Sunday, April 30, 2006


Snakes are reptiles (Class: Sauropsida). They share this class with the orders Crocodilia, Rhynchocephalia (tuataras), Testudines (tortoises, turtles, terrapins); with their order being the Squamata that includes snakes, lizards and worm lizards. Their order is by far the most successful in terms of specie diversity. (6)

The fossil record of snakes is poor, but on the basis of their morphology, snakes most likely had lizard-like reptile ancestors. (1) There ate two hypothesis; one where the snakes evolved from some kind of burrowing lizards, possibly the varanids (Monitor lizards), the other that they evolved from the mosasaurs (extinct aquatic reptiles). (1) The transparent, fused eyelids of the snakes and the loss of an external ear fit both hypotheses. For a subterranean lifestyle, their eyes and ears were protected from dirt and the loss of limbs was an adaptation to becoming more streamlined for burrowing. (1) A few fossil records seem to support this hypothesis, with two-legged burrowing animal fossils having been found. (1)

For an aquatic lifestyle, the adaptations to eyes, ears and loss of limbs also fit. Fossil records in marine sediments from the early Late Cretaceous period seem to support this hypothesis, especially because they are older than the burrowing lizard fossils. (1) The diversity in snakes only developed in the Paleocene epoch, when many niches were empty after the extinction of the dinosaurs.

The anatomy of snakes differs from lizards in several ways. The lower jaw of snakes has two halves, joined by an elastic ligament. (1) They also posses numerous other joints in their skull allowing them to swallow prey, often much larger than their head.(2) They do not have a pectoral girdle, for they do not have forelimbs that need to be supported. Although they do not have hind limbs either, some still have remnants thereof like the pythons and boas that have tiny spurs, where the limbs once were. Snakes do not posses a urinary bladder, their brain case is closed anteriorly and as said before, they have transparent, fused eyelids and no external ear opening.

Since the snakes had lost their limbs, they had to develop other ways of locomotion. Strong flank muscles that contract in alternating bands produce a series of s-shaped curves along the length of the snake’s body, allowing it to move forward. (1) Snakes can also move along in a rather straight line, allowing them to climb trees or move along in tunnels. Here their scales help them to grasp. This concertina movement is achieved by grasping with their posterior part of their body, while extending the front part of their body, then grasping with the front part of the body and contacting the back, so that it is pulled forward. (1) Some snakes use a side-winding motion to move forward. This is used on slippery surfaces or loose sand as in desserts. (1)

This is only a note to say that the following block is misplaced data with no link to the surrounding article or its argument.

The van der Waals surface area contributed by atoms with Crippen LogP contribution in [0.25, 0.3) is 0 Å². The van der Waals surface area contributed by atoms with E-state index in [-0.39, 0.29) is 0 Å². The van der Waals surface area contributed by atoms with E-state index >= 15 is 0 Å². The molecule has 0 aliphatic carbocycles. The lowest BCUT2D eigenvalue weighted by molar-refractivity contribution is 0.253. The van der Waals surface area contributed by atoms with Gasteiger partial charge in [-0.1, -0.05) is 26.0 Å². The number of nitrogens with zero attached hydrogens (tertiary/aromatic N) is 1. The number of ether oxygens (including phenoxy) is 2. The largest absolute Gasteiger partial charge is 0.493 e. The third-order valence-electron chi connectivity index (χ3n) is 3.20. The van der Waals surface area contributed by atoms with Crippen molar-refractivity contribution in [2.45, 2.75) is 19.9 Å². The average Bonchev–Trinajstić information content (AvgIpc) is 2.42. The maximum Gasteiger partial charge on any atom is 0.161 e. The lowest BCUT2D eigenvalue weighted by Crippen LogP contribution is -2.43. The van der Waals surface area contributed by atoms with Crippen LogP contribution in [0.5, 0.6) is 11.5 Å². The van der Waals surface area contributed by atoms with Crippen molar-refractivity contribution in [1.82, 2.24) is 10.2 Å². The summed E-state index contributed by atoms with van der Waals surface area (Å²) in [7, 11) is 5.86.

Snakes have taken on many different reproductive strategies. They are all internally fertilized through the males hemipenis, which are kept inverted in their tails, (they have two, using only one at a time). (3) Most snakes lay eggs and abandon them, but some have taken on parental care by keeping the eggs internally (usually associated with cold climates). Some have even abandoned the egg shells and are nourishing the young through a placenta apart from the yoke sac, (1) giving birth to live young.

All snakes are carnivores. (1) They eat a wide variety of animals from small mammals, lizards, birds, insects, eggs and even other snakes. They do not chew their food but rather swallow it whole. Some snakes kill or paralyze their prey first, others use constriction to kill the prey and others still eat their prey alive. (1) Once the prey has been swallowed the snake becomes sluggish, as it takes a lot of energy to digest its meal. If they are disturbed, they will often regurgitate their meal to allow them to flee. They are able to digest everything but hair and claws. (1)

Snakes have adapted to many different lifestyles and habitats from tropical oceans, to desserts to jungles. They are highly successful reptiles, each adapted to its specific surroundings. The sidewinder of the Namib dessert has perfected its locomotion to overcome the hot loose sand of the dessert. The “flying” snakes of southern Asia. (4) The sea snakes, with their paddle like tails have taken to a purely aquatic lifestyle. (5) The garter snakes of Canada that hibernate through the long winters, congregate in huge numbers during the short mating season and have taken parental care as far as giving birth to live snakes.


1. Wikipedia contributors. Snake [Internet]. Wikipedia, The Free Encyclopedia; 2006 Apr 29, 14:04 UTC [cited 2006 Apr 30]. Available from:
2. Wikipedia contributors. Snake skull [Internet]. Wikipedia, The Free Encyclopedia; 2005 Sep 18, 07:07 UTC [cited 2006 Apr 30]. Available from:
3. Wikipedia contributors. Chrysopelea [Internet]. Wikipedia, The Free Encyclopedia; 2006 Mar 19, 16:52 UTC [cited 2006 Apr 30]. Available from:
4. Wikipedia contributors. Sea snake [Internet]. Wikipedia, The Free Encyclopedia; 2006 Apr 21, 20:15 UTC [cited 2006 Apr 30]. Available from:
5. Wikipedia contributors. Hemipenis [Internet]. Wikipedia, The Free Encyclopedia; 2006 Jan 16, 21:53 UTC [cited 2006 Apr 30]. Available from:
6. Wikipedia contributors. Reptile [Internet]. Wikipedia, The Free Encyclopedia; 2006 May 15, 20:44 UTC [cited 2006 May 16]. Available from:

Karen Marais
BCB Hons NISL student
University of the Western Cape
Private Bag X17




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